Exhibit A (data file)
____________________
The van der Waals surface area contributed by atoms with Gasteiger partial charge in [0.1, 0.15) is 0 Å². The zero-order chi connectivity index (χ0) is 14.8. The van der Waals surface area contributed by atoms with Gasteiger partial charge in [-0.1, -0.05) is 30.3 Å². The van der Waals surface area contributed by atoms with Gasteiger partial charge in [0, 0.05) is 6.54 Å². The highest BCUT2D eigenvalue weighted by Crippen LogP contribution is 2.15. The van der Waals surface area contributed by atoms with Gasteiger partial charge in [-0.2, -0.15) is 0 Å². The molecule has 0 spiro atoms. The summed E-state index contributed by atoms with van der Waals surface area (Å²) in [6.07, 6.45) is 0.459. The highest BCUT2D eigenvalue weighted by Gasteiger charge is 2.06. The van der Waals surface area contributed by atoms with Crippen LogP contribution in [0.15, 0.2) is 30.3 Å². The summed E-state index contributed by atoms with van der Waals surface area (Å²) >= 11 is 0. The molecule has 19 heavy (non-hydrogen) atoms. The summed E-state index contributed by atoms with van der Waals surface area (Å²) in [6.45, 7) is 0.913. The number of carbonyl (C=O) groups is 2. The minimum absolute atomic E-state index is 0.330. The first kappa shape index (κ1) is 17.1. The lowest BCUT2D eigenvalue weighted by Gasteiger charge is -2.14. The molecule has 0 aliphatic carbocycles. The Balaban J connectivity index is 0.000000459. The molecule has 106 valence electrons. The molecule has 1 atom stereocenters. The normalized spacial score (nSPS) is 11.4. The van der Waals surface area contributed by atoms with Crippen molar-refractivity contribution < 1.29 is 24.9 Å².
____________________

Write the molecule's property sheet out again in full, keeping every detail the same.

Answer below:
The van der Waals surface area contributed by atoms with Gasteiger partial charge in [0.1, 0.15) is 0 Å². The zero-order chi connectivity index (χ0) is 14.8. The van der Waals surface area contributed by atoms with Gasteiger partial charge in [-0.1, -0.05) is 30.3 Å². The van der Waals surface area contributed by atoms with Gasteiger partial charge in [0, 0.05) is 6.54 Å². The highest BCUT2D eigenvalue weighted by Crippen LogP contribution is 2.15. The van der Waals surface area contributed by atoms with Gasteiger partial charge in [-0.2, -0.15) is 0 Å². The molecule has 0 spiro atoms. The summed E-state index contributed by atoms with van der Waals surface area (Å²) in [6.07, 6.45) is 0.459. The highest BCUT2D eigenvalue weighted by Gasteiger charge is 2.06. The van der Waals surface area contributed by atoms with Crippen LogP contribution in [0.15, 0.2) is 30.3 Å². The summed E-state index contributed by atoms with van der Waals surface area (Å²) >= 11 is 0. The molecule has 19 heavy (non-hydrogen) atoms. The summed E-state index contributed by atoms with van der Waals surface area (Å²) in [6.45, 7) is 0.913. The number of carbonyl (C=O) groups is 2. The minimum absolute atomic E-state index is 0.330. The first kappa shape index (κ1) is 17.1. The lowest BCUT2D eigenvalue weighted by Gasteiger charge is -2.14. The molecule has 0 aliphatic carbocycles. The Balaban J connectivity index is 0.000000459. The molecule has 106 valence electrons. The molecule has 1 atom stereocenters. The normalized spacial score (nSPS) is 11.4. The van der Waals surface area contributed by atoms with Crippen molar-refractivity contribution < 1.29 is 24.9 Å².